The Matildas soccer star on why self-belief, determination and work ethic are the secrets to success.

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Professional soccer striker Kyah Simon plays for Australia’s national women’s team, The Matildas – as well as Sydney Football club and US team Boston Breakers. She was the first Indigenous Australian woman to score for Australia, and supports the next generation of female footballers by mentoring girls to develop their skills on and off the field.

Sporty from a young age, Kyah’s earliest athletic memories are playing tackle footy on the trampoline with big brother Aaron. Her first football team was the local soccer club, and she would spend hours perfecting her skills, “juggling a football out on the street trying to beat my score every single afternoon, or practising my dribble and ball skills in the backyard.”

Kyah attributes much of her success to confidence, saying she can look back over her career and pinpoint times she lacked strong self-belief based on how she was playing. To maintain and boost her confidence, she says nutrition and fitness are key.

“It’s a big part is how I am feeling physically,” she says. “Eating healthy and nutritious foods, avoiding sweets and sugars on a regular basis and exercising. As soon as I start to get my heart rate up and sweat, I instantly feel better about myself, which results in me playing better on the football pitch.”

“It's never an easy road to the top and there are always going to be setbacks, but it's the way you deal with those setbacks that defines you.”

Kyah’s strong mentality keeps her focused, and she believes every decision she makes impacts how quickly she achieves goals. This has played a crucial role in overcoming significant challenges, like three major injuries that kept her from playing for 6-15 months at a time. On each of these occasions, her determination and positive attitude saw her recovering and getting back on the field in due time.

“Sometimes it's just bad luck, but when you’re a professional athlete it can be a cruel world if you're not performing,” she says. “This means it takes accountability to ensure you get yourself back to your best, because no one else can do it for you.”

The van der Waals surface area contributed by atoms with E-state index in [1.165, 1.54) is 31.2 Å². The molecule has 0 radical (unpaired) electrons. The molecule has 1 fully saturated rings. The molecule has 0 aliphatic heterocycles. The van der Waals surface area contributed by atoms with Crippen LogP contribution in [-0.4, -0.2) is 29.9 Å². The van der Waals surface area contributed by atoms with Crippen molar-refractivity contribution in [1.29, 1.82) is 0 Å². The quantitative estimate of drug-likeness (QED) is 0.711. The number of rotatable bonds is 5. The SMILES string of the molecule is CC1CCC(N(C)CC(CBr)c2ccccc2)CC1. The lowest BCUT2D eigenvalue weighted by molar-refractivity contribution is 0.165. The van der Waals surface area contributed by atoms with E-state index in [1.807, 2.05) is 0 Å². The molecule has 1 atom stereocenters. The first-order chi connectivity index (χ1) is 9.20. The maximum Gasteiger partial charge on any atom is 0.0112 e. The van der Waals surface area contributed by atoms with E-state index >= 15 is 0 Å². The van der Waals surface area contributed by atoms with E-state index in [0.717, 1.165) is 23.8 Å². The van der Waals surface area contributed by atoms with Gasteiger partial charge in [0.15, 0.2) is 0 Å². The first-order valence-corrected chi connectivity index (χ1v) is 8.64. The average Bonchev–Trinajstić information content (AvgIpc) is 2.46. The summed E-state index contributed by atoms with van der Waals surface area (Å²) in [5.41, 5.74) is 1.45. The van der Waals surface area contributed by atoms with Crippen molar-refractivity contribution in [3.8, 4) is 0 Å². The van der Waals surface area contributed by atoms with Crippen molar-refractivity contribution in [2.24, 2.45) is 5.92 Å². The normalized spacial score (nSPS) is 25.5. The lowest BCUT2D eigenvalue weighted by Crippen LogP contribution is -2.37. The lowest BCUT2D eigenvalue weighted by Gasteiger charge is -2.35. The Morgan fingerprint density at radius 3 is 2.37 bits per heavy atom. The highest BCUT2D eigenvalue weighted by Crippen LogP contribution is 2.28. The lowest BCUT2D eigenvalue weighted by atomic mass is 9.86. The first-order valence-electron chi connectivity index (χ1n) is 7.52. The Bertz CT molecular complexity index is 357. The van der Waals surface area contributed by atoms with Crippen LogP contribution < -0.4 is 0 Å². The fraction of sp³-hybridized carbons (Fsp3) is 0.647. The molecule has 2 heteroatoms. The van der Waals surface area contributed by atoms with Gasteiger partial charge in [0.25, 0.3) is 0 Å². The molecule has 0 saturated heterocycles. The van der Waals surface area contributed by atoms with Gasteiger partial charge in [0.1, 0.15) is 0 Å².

When she’s not playing football, Kyah encourages others with her message of resilience and self-confidence by public speaking and mentoring aspiring Matildas at her football clinics.

“A motto I live by is, ‘Don't limit your potential with low expectations’. It's never an easy road to the top and there are always going to be setbacks, but it's the way you deal with those setbacks that defines you.”

Kyah sees the clinics as an opportunity to positively influence as many young female footballers as possible, enabling them to go back to their teams (mostly male dominated) with the confidence to play their best game.

“I love being able to provide an all-girls football environment, where the girls come in for two days and are surrounded by other aspiring female footballers all following the same dream – and at the same time building self-confidence and belief, and learning new skills and techniques on the football pitch.”

For young girls dreaming of becoming an elite athlete like herself, her advice is simple: work hard, and believe in yourself. “You always want to be the hardest worker in the room, because there is always someone somewhere in the world working harder than you. Have belief, determination and work ethic.”

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